What the War on Terrorism Can Learn from the War on Gangs

black

Dangerous street gangs and violent extremist groups such as the Islamic State of Iraq and Greater Syria both depend on recruiting disaffected youths with the promise of a sense of belonging.

Because of those similarities, community leaders involved in the effort to fight extremism—many of whom gathered in Washington this week for the White House’s summit on the topic—are drawing lessons from the nation’s decades-old fight against gang violence.

After cities failed to arrest their way out of the problem of gang violence, law enforcement agencies such as the Los Angeles Police Department began taking a different approach. By engaging in “community policing” and shifting the focus from making arrests to building relationships, officers across the country learned to fight crime by finding allies in the community.

Paired with community outreach, devoting resources to educational and economic opportunities and, sometimes a little luck, the efforts worked in some communities. In Los Angeles, for example, the total number of homicides in 2012 was nearly half the number of gang homicides the city faced in 1992.

“You can’t declare war on gangs, you can’t declare war on this ideology,” says Michael Downing, the deputy chief of the Los Angeles Police Department’s counter terrorism and special operations bureau. “But what you can do is develop a balance.”

Los Angeles is one of three cities chosen by the federal government to host pilot programs to counter terrorist groups. The L.A. program, which Downing says is based on prevention, intervention and interdiction, draws inspiration from anti-gang models, as do the other pilot programs.

Outside of law enforcement, though, the stakes are just as high, if not greater. One of the key factors in countering extremism is keeping it from happening in the first place through prevention. “We’ve got a lot of disengaged youth,” says Steve Weine, a professor of psychiatry at the University of Illinois at Chicago who researches anti-extremism. “They’re just ripe for being picked-off by recruiters.”

A major criticism of the White House summit from members of the Muslim community, who have found themselves at the center of this discussion due to the savvy recruitment techniques of groups such as ISIS, is that these tactics will end up being a new excuse for law enforcement communities to target people based on their faith.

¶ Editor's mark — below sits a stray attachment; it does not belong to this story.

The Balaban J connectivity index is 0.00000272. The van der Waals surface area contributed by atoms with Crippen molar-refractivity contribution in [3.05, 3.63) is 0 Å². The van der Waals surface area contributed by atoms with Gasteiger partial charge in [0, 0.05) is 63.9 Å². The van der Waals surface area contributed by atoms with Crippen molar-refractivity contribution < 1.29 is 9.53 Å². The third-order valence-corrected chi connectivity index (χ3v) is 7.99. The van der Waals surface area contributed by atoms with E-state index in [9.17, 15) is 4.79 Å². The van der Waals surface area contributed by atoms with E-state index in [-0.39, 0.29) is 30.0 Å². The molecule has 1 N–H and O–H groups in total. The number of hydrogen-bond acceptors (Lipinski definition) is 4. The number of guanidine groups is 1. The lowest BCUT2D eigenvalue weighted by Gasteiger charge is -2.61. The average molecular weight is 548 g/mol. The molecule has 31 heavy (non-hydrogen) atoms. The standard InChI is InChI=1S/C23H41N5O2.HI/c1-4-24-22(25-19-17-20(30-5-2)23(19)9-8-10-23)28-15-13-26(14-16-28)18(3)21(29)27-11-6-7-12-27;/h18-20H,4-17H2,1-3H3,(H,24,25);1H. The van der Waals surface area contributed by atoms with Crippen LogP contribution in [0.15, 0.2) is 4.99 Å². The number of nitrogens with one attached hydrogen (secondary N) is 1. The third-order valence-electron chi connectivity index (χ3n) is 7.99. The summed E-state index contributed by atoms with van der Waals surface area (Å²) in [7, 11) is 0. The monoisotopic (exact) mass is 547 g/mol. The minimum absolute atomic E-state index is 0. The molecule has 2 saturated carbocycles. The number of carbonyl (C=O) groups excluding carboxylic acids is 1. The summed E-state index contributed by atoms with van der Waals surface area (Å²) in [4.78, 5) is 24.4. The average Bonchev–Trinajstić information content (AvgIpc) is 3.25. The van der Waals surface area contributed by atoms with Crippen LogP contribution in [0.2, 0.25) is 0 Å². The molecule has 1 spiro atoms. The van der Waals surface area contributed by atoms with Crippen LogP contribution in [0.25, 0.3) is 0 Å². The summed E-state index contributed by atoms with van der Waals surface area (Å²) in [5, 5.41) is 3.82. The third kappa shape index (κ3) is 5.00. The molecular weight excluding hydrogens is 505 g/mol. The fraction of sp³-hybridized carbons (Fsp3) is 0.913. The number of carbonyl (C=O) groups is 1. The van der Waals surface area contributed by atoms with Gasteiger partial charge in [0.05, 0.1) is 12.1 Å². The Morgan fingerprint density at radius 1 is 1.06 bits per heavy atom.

“We’re in very dangerous territory when law enforcement agencies are leading the effort,” says Hina Shamsi, the director of the American Civil Liberties Union’s national security project. “I don’t think anyone is arguing to take away community outreach, but it’s got to be community outreach that’s open where the hand of trust isn’t accompanied by the hand behind the back that is taking down intelligence information.”

Weine says one of the best lessons the efforts to counter violent extremism can learn from the efforts to stop gang violence is that it takes a person with credibility and trust within a community to really get through.

“You need to be able to identify people who can reach down deep into pockets where these young people who are more isolated, more susceptible to radicalization and recruitment are,” says Weine.

The Chicago-based anti-gang violence effort Cure Violence, formely known as Ceasefire, is a good model of this approach. But the most important aspect of its efforts is trust. “It’s not just someone who looks like you or shares the same language, or is part of the same church or mosque or synagogue,” says Dr. Gary Slutkin, the founder and Executive Director of Cure Violence. “You can’t fool people into thinking you’re not associated with law enforcement.”

That level of trust is why Cure Violence boasts its success rates in parts of Chicago and cities across the globe, including in parts of Honduras, Iraq, and Kenya. The Institute for Strategic Dialogue, which presented at the White House Summit,is working in the private-sector agencies to engage former extremists—from gang members to white supremacists—to foster one-on-one interactions between those seeking out terror groups and those who have stepped away from that environment.

Salam Al-Marayati, president of the Muslim Public Affairs Council, who also works on the Los Angeles program, has helped develop a model that helps community leaders focus on providing healthy alternatives and outlets for people who may feel cast out or may be at risk of feeling that way, while also working with people who may be on the path to extremism. It too, draws from efforts used to fight gangs, but Al-Marayati notes there are some major differences between those at risk of joining a gang and those in the Muslim community who could be lured into joining an extremist group.

For one, though the threat of ISIS brought the Muslim community to the center of the conversation on extremism, in the United States it’s not the only potential cause of terrorism. Experts note that there is also a threat of militia movements, such as the men behind the Oklahoma City attack, or those based on other ideologies, such as the anti-abortion beliefs of the man behind the Atlanta Olympics bombing.

“You know where gangs are and where they’re going and who they’re recruiting,” said Al-Marayati. “In this case it’s an amorphous issue. It’s tougher to pinpoint when there’s going to be a problem.”